Bullying At Schools? And Ways on How To Effectively Deal With It
All 50 states in the U.S. mandate that schools have a policy on bullying prevention.Yet a program is not enough, on its own. Bullying may look like seasoned basketball players actively bullying inexperienced players off the court, children constantly stigmatizing immigrant peers for their cultural differences, or a middle school girl being unexpectedly mocked and rejected by her group of friends. Bullying takes place anywhere, including the highest-performing schools, and it is detrimental to everyone involved, from bullying targets to witnesses — and even bullies themselves. Bullying has long been a major problem in classrooms, with some cases having significant consequences. Both parents and students have struggled with limited results in combating this problem. Yet they now have the best option at their disposal with a well renowned online high school named Isberne online school.
Across today’s schools bullying is a big problem and can have serious consequences. It is approximated, for example, that nearly one-third of all students aged 12 to 18 have observed being bullied at school in a certain way. Students who are bullied are often more likely to experience negative-esteem, trouble believing others, social isolation, frustration, and suicidal thoughts in direct instances. Isberne online high school provides Homeschooling with a safe and protected environment for all the students enrolled in it. It is not only beneficial to their learning process but also allows them to feel safe and secure while they are learning. Besides, parents play a significant and fundamental role in educating their children by close oversight of their learning schedules. Parents are always aware of what their child does at all times, which allows them a sense of control over the circumstances of their child. Besides making the child feel safe, online learning platforms make parents feel safe too!
How to Tackle Bullying
Yes, bullying is severe, and therefore more school districts are taking active action to address the issue. All of this can begin with the teacher in the classroom. Teachers will make a difference when it comes to bullying in terms of student conduct. Here is a look at ten different ways you can tackle bullying and help promote a safe, nurturing environment in school:
Make a roster
As an instructor, creating a secure, nourishing, educational environment for your learners is your job. And make a list at the beginning of each school year of what kind of conduct (verbal, physical, etc.) is acceptable in your classroom and not suitable. See to it that every student knows your list. This can halt problems before they have even started.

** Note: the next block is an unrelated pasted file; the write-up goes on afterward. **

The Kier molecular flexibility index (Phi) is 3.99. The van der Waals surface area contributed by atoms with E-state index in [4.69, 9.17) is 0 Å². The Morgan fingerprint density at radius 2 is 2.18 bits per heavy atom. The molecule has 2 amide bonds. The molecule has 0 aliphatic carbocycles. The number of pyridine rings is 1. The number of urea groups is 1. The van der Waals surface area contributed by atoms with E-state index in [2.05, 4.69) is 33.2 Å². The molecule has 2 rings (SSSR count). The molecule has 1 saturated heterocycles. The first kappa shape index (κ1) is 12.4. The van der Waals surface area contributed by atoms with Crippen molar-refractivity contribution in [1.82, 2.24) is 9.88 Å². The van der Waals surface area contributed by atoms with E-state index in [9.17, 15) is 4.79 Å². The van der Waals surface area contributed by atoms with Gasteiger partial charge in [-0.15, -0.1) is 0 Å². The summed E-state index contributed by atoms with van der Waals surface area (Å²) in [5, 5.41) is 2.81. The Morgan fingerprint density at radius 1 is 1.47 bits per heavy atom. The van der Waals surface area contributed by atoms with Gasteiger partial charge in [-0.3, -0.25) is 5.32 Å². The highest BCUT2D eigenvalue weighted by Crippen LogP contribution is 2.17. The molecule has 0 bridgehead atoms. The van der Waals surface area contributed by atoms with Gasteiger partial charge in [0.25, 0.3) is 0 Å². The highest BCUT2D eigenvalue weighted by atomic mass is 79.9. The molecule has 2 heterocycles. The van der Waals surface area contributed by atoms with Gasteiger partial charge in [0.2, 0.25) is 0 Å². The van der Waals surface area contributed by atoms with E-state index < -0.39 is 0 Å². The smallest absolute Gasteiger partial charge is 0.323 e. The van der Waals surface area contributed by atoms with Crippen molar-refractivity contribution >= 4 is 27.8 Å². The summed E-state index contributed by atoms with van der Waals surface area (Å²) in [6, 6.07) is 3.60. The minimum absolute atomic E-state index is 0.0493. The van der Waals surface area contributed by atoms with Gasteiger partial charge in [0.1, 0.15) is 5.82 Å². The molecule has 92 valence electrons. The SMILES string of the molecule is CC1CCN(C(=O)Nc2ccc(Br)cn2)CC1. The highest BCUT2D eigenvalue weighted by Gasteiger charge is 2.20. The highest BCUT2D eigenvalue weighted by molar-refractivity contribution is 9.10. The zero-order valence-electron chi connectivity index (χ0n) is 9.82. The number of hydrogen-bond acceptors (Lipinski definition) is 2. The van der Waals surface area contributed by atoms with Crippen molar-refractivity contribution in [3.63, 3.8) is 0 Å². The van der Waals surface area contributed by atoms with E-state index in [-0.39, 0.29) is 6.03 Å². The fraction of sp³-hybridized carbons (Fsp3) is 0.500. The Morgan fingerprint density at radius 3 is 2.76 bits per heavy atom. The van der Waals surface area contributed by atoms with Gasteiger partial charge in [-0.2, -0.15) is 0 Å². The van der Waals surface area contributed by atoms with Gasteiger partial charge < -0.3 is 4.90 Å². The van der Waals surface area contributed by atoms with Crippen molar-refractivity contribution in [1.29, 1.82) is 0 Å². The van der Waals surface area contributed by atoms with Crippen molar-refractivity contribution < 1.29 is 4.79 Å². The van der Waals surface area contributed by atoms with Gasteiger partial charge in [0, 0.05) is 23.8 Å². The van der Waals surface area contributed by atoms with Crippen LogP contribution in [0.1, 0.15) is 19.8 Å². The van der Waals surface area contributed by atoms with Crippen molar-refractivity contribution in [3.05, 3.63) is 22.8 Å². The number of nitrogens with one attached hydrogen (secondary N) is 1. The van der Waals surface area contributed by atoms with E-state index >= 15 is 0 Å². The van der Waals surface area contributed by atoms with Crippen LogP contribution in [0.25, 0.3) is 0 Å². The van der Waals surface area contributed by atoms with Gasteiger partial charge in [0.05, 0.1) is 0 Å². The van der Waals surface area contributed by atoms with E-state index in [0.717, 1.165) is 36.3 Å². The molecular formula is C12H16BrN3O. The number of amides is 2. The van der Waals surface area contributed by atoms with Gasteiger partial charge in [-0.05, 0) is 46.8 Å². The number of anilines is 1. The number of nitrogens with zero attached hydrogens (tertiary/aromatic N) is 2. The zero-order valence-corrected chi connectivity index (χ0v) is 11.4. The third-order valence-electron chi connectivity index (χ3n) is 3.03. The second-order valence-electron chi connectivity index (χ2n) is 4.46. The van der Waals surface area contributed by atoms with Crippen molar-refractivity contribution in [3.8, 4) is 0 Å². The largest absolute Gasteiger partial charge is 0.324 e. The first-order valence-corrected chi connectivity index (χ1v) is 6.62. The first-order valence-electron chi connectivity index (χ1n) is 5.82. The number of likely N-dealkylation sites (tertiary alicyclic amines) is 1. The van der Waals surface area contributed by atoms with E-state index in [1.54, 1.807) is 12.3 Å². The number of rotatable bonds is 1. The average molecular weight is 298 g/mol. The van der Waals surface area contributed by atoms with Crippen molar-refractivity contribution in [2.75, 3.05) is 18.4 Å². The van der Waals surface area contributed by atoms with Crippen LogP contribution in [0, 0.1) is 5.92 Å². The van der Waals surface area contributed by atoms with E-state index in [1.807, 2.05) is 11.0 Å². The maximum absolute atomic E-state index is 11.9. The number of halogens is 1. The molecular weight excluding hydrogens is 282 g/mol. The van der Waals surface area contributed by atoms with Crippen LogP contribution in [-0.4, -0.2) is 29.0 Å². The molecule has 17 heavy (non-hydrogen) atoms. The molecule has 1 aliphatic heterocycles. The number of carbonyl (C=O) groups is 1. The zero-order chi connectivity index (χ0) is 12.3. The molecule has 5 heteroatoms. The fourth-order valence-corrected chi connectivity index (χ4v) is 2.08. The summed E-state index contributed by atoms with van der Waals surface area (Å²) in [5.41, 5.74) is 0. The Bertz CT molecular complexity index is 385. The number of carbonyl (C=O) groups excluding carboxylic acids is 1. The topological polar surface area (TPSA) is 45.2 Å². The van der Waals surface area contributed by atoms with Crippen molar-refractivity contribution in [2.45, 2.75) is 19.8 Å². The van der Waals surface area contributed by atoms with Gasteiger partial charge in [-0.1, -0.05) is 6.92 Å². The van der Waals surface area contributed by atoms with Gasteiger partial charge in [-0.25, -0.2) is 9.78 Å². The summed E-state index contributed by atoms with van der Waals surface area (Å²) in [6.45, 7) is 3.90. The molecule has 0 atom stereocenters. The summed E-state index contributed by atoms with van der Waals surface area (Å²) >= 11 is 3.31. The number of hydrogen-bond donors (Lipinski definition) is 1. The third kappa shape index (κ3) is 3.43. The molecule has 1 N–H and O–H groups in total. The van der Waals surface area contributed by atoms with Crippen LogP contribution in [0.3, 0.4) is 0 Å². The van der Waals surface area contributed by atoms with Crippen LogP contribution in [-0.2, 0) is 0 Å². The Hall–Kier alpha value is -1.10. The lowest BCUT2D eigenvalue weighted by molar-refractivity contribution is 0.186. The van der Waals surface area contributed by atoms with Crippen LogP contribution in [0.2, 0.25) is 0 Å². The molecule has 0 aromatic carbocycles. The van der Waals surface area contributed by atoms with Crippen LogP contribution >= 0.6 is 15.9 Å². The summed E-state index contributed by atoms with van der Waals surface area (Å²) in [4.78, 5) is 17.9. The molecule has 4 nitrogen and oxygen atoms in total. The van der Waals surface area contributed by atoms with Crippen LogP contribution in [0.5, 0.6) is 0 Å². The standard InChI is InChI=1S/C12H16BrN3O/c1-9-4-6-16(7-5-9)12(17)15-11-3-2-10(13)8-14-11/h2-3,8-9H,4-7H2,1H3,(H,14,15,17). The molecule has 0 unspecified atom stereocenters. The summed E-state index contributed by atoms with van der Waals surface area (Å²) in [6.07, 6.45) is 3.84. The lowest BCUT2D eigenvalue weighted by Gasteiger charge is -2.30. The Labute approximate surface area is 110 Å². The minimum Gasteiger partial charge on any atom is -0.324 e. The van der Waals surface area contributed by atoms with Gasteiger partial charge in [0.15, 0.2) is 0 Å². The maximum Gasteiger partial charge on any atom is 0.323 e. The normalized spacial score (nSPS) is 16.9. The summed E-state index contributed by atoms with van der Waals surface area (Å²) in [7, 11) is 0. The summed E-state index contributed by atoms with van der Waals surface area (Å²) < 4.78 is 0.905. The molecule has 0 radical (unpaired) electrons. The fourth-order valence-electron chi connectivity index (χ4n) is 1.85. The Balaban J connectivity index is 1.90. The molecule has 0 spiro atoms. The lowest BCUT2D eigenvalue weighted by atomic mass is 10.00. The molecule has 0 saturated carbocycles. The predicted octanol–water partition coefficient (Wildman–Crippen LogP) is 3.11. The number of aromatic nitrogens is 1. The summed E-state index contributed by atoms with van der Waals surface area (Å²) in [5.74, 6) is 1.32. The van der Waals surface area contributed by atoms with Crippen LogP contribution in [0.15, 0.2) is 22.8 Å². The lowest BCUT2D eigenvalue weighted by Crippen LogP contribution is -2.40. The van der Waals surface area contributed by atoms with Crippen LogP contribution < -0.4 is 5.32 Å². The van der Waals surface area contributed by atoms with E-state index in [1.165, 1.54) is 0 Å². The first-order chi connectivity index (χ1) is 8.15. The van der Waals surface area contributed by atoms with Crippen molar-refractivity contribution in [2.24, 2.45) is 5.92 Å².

When you are unaware that bullying is happening, you can’t do anything to fix bullying. After informing your students about what kind of behavior is not appropriate. Remember, cyberbullying is one type of bullying and that doesn’t always happen in the classroom.
Tell the parents of your Open Houses students that bullying will not be permitted. If your students are found to have committed improper behavior, please feel free to contact the parents and notify them. It is important to have parents in your school as friends in supports of battling bullying.
The classroom is one thing — but the hallways are an entirely different environment that is sometimes unattended. Roam the halls during class times and look out for improper behavior. Encourage other teachers to do the same. You may also be able to establish zones for which each teacher is responsible to control.
Take the time to show your class suitable films and the dire consequences bullying may have on the students. These films can also act as a wake-up call on how damaging bullying can be. Popular films such as “Mean Girls” raise a variety of topics of discussion relating to bullying and peer pressure. “Wonder” fosters meaningful discussions about bullying, perseverance, compassion, and understanding.
Be strong and uncompromising
Make sure you keep your anti-bullying stance firm and consistent in your classroom. Drifting from your original stance can show students that your stance on bullying may not have been serious, which can encourage inappropriate behavior. Make sure you, your colleagues, and your administrators are all aligned with this very important issue so that consistency exists across the board.
When you see it avoiding bullying
Whenever you see an incident of bullying happening, don’t just stand and watch it unfurl — stop it from happening right now. Collect the facts relevant to the actual incident and then fix the problem with those concerned to ensure that it will not happen again.
Educating your class about the detrimental effects of bullying is one thing but it can be enlightening for the whole school to hold an assembly to discuss these consequences. Recommended sponsorship of a specific guest speaker to further get the point across. If your school has a theater department, consider asking them to write and act a play that includes bullying and the related consequences.
Don’t put your hands on those students who have been bullying perpetrators. And, at the very same time, don’t forget the students who harassed the other. Bullying may affect a lot of people concerned and it’s the bullies themselves that are always affected. Providing support could even help you get to the root of the issue. Most bullies have already been subjected to certain sort of violence or harassment, and while this does not excuse their actions in any way, it helps to shed light on potential problems that need addressing.
Don’t say that bullying doesn’t happen, just take an attitude to “what I don’t know does not hurt me.” Bullying could be a serious and true issue and it is not a safe way to handle it at all. Then attempt to be constructive and concentrate on that.